The findings on the relationship between parenting duties and employment are consistent with trends observed in the 2015 General Social Survey on Time Use which shows that there is an inverse relationship between the number of hours of paid work and the time spent helping and caring for children for both fathers and mothers (Houle et al., 2017). It also found that mothers remained more likely than fathers (in almost all categories of number of hours of paid work) to have helped their children or provided child care (Houle and al., 2017).

Men working at home favours more equal parenting, but it is the opposite for women who work at home

Men and women who worked from home at the time of the survey were more likely than their counterparts who worked outside of the home to take on a greater parental role (Chart 4).Note However, women remained more likely than men to report mostly performing these parental tasks regardless of their work location (Chart 4 and 5). In fact, the proportion of men working from home who reported that they mostly perform parental tasks remained lower for every parental task than the proportion of women working outside of the home who reported that they mostly perform these tasks (Chart 4).

Chart 4

Data table for Chart 4 
Data table for Chart 4
Table summary
This table displays the results of Data table for Chart 4 Men, Women, Worked outside of the home and Worked at home, calculated using percent units of measure (appearing as column headers).
Men Women
Worked outside of the home Worked at home Worked outside of the home Worked at home
percent
Playing with children or taking part
in leisure activities with them
7.1 12.8 23.9 33.3
Putting children to bed or seeing
that they go to bed
10.2 17.2 27.5 37.9
Homeschooling or helping
children with homework
6.2 24.0 45.0 69.2

Similar to the relationship between parenting duties and employment status, the overall impact of the work location was different for men and women. Men who worked at home (53%) were more likely than men who worked outside of the home (46%) to report that parental tasks were shared equally (Chart 5). In contrast, women who worked at home (47%) were less likely than women who worked outside of the home (51%) to report that parental tasks were shared equally and they were more likely to report that they mostly performed these tasks themselves (40% vs. 28% respectively) (Chart 5).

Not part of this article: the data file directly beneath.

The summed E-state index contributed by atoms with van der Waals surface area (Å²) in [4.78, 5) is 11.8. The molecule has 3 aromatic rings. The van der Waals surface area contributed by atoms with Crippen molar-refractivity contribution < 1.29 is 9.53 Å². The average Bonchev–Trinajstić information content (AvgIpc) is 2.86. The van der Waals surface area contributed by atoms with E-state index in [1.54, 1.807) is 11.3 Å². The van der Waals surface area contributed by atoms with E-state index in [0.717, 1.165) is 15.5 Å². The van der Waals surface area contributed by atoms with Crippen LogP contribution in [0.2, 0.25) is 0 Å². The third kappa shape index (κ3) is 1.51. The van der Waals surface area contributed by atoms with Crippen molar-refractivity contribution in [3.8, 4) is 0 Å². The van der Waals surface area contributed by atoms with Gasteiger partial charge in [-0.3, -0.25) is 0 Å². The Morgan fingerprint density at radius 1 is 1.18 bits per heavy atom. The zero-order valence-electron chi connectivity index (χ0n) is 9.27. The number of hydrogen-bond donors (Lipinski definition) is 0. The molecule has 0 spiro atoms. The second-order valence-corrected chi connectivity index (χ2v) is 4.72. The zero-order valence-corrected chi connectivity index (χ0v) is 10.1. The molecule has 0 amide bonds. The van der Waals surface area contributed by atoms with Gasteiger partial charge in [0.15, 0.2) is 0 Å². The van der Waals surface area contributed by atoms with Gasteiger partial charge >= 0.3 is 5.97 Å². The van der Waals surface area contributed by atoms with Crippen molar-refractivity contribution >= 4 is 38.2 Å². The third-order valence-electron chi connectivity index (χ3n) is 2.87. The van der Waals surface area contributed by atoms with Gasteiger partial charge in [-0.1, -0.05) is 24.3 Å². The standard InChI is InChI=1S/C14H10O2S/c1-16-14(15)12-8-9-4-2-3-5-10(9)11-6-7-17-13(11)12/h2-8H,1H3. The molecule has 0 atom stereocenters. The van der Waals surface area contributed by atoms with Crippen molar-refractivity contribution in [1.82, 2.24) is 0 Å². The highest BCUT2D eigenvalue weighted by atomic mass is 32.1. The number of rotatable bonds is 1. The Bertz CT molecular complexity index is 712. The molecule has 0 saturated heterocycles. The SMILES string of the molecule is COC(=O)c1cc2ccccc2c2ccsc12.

Chart 5

Data table for Chart 5 
Data table for Chart 5
Table summary
This table displays the results of Data table for Chart 5 Worked outside of the home, Worked at home, Mostly me and Shared equally, calculated using percent units of measure (appearing as column headers).
Worked outside of the home Worked at home
Mostly me Shared equally Mostly me Shared equally
percent
Men 1.8 45.7 9.6 52.8
Women 28.3 50.6 39.7 47.2

Using the American Time Use Surveys and the US COVID Impact Survey, a recent American study on the gender differences in telecommuting (working from home) shows similar results (Lyttelton et al., 2020). The study finds that, during the pandemic, the parents’ response to telecommuting was gendered, in ways that both exacerbated and alleviated existing gender inequalities. Specifically, it shows that telecommuting during the pandemic increased time spent on childcare for both fathers and mothers – compared to those who worked outside of the home. However, it also finds that telecommuting mothers did relatively more parenting tasks than telecommuting fathers.

Conclusion

Parents are facing new challenges in the context of the COVID-19 pandemic as it has disrupted the daily routines of families. For many parents, the closure of schools and daycares intensified parental tasks and added new responsibilities, such as homeschooling.